Teach big stuff: life, limb and sight-saving procedures. They are rare, but confronting, Formal simulation - “currency” requirements. Degree of automaticity, offload bandwidth, available to manage the non-technical skills
Teach common stuff: the bread-and-butter of what you do. Big gains with small improvements in the stuff you do a lot – Decision-making, communication and teamworking alongside clinical skills. In-situ simulation - St George story. Embedding challenges
Easy to be The Boss. Role-model perpetual learning. Sharing uncertainty, errors, failures - flatten departmental hierarchies Colleagues to speak up, “what am I missing?” - permission to save your ass.
It’s hard, because we doubt ourselves regularly Overcome that by convincing everyone else Not fooling anyone. Do our teams a disservice this way. Stay curious and keep learning, openly. Thanks to St E’s team!
Lucky to have had the opportunities led me to reflect on these dimensions of what we do, Don’t have to move halfway across the world in search of personal and organisational excellence.
Excellence relative – different things to different people. No magical unicorn department where everything is perfect. None of my 9 workplaces, not me!
When our goal is excellence
reflect, to know where you are.
Peer review, to know where you are going.
Identify your comfort zone, then get out of there!
Reframe your physical skillset looking at the big and small stuff.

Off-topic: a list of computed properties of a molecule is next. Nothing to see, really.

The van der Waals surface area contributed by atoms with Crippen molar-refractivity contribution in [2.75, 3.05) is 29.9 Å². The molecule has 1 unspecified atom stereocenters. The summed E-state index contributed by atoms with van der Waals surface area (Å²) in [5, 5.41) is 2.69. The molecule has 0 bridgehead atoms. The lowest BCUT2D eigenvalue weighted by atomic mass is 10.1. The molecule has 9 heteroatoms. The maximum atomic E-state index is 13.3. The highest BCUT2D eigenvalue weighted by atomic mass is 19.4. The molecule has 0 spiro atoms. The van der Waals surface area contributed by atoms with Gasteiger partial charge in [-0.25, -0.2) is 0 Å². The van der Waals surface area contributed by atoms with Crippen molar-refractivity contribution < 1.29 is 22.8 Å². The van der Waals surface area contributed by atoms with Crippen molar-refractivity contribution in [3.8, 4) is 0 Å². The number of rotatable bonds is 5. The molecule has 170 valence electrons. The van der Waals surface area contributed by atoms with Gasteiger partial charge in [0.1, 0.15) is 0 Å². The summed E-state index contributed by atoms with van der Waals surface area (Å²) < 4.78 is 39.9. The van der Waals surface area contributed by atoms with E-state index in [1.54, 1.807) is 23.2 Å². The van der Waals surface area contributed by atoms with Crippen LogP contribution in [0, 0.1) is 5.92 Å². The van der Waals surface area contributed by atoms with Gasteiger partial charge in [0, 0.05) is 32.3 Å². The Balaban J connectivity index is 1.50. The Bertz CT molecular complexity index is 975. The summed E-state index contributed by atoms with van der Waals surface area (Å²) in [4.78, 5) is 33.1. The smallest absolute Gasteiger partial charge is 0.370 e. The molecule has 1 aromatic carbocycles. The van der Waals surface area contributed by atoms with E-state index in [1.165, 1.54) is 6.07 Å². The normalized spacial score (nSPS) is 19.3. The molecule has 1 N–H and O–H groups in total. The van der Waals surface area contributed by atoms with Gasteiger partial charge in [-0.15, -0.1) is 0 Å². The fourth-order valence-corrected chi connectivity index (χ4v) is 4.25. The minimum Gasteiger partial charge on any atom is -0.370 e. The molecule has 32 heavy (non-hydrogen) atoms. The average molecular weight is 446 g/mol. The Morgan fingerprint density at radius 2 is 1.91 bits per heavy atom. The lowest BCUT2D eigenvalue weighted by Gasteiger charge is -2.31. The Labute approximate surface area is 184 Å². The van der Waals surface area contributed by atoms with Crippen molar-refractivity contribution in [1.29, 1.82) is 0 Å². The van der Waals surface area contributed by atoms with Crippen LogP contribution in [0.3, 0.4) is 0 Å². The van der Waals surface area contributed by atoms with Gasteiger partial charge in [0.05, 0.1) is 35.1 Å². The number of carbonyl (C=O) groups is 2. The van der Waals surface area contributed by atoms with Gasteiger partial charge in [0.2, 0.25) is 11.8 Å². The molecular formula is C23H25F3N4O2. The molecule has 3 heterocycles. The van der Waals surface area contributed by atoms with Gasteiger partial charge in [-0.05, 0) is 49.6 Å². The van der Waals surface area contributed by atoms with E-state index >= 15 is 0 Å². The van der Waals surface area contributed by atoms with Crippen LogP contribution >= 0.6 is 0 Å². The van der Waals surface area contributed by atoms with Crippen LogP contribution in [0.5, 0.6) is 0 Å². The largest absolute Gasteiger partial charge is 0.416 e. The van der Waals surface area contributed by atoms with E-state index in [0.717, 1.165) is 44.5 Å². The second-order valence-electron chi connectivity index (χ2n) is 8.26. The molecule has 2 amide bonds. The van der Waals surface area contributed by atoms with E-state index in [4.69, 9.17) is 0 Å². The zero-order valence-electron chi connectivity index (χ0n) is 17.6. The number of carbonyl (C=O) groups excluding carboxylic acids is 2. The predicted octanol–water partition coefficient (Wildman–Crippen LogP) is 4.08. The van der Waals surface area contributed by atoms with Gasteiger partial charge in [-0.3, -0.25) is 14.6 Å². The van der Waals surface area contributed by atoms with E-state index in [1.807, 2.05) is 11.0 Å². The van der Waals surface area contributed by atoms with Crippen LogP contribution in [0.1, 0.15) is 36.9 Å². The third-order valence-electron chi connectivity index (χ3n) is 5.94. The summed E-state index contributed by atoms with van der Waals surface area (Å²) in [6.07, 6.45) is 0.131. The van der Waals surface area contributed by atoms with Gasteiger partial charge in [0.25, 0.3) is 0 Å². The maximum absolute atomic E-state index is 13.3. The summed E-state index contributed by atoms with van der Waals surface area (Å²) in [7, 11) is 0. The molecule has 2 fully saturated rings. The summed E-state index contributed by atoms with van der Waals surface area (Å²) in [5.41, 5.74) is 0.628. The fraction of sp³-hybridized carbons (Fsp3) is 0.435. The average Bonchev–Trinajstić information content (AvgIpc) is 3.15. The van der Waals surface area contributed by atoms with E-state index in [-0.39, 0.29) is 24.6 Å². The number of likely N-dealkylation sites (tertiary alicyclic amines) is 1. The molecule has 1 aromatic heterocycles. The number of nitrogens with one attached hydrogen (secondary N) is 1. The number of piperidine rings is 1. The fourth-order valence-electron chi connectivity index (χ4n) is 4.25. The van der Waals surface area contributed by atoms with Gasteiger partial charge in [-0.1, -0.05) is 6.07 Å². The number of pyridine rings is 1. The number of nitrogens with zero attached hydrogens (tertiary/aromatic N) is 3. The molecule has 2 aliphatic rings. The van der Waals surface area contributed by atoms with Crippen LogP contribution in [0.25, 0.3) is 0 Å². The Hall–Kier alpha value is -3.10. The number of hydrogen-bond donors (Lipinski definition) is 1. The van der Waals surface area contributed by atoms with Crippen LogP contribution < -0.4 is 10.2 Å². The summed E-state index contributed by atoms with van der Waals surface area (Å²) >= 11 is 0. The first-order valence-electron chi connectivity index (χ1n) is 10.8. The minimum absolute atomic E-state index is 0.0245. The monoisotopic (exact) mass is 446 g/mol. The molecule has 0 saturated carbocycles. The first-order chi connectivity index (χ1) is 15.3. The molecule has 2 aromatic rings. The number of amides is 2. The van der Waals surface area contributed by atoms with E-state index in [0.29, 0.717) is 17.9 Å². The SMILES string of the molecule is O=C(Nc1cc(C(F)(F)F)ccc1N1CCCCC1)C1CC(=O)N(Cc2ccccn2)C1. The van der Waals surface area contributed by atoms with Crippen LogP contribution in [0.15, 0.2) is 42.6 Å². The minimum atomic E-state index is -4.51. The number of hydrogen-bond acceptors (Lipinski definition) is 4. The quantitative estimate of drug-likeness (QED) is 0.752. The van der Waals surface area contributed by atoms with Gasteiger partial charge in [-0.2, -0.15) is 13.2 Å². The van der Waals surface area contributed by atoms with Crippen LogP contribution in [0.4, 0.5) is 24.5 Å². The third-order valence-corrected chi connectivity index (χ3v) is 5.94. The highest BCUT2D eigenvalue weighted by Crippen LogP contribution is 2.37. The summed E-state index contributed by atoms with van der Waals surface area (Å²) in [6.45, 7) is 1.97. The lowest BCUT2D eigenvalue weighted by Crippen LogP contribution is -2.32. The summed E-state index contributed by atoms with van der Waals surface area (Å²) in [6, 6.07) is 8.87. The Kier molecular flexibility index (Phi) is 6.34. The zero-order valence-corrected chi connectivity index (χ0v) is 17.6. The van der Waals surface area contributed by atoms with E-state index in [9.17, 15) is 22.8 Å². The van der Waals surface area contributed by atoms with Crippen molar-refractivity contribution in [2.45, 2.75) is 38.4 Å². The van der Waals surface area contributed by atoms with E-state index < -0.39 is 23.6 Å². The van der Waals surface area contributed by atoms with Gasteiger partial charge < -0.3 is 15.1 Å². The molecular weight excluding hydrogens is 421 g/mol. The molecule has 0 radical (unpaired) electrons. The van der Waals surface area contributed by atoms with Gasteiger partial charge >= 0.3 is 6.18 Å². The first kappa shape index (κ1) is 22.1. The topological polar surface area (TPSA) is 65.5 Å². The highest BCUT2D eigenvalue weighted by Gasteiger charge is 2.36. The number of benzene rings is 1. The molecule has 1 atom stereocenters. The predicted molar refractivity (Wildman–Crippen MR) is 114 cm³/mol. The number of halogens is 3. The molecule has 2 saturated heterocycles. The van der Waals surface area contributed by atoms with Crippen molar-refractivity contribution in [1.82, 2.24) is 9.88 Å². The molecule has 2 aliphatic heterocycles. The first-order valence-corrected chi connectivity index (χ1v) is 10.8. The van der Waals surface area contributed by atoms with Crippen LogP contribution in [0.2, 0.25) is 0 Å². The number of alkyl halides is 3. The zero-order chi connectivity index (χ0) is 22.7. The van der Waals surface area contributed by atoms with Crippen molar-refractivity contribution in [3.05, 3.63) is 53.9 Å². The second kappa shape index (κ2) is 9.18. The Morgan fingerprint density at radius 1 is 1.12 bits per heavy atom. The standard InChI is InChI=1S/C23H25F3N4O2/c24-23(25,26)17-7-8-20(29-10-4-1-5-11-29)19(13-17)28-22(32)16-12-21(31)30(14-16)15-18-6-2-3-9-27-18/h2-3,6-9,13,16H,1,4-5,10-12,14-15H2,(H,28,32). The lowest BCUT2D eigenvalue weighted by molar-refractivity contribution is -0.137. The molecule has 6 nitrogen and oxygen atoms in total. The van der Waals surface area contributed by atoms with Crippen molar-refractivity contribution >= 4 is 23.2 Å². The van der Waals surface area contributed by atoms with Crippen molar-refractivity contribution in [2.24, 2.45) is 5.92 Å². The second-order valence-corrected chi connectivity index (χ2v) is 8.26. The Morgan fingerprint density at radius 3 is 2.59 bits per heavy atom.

Reframe your mindset
When it comes to excellence for your team
Audit, to know where you are.
Examine M&M and A&A, alongside research, to shape where you are going.
Examine your culture and own it.
and role modelling to effect meaningful and lasting change.
Growth mindset: striving for continual improvement, for consistency in excellence more meaningful aim than any single big win, just as excellence is a journey, not a destination. Joy in working here. Push yourself and organisation from where you are right now –
But - hard How to move forward? Important that you…
have support - one person from inside your organisation one from outside
for times you need someone to point out you’re trying to play croquet with a flamingo and a hedgehog.
Find your people. Those who will sit down over tea and work out riddles with you. Opportunity here! Your organisation: chat during the coffee break No-one here from the place you work: whole room of enthusiastic people who can be your outside champions and your source of support…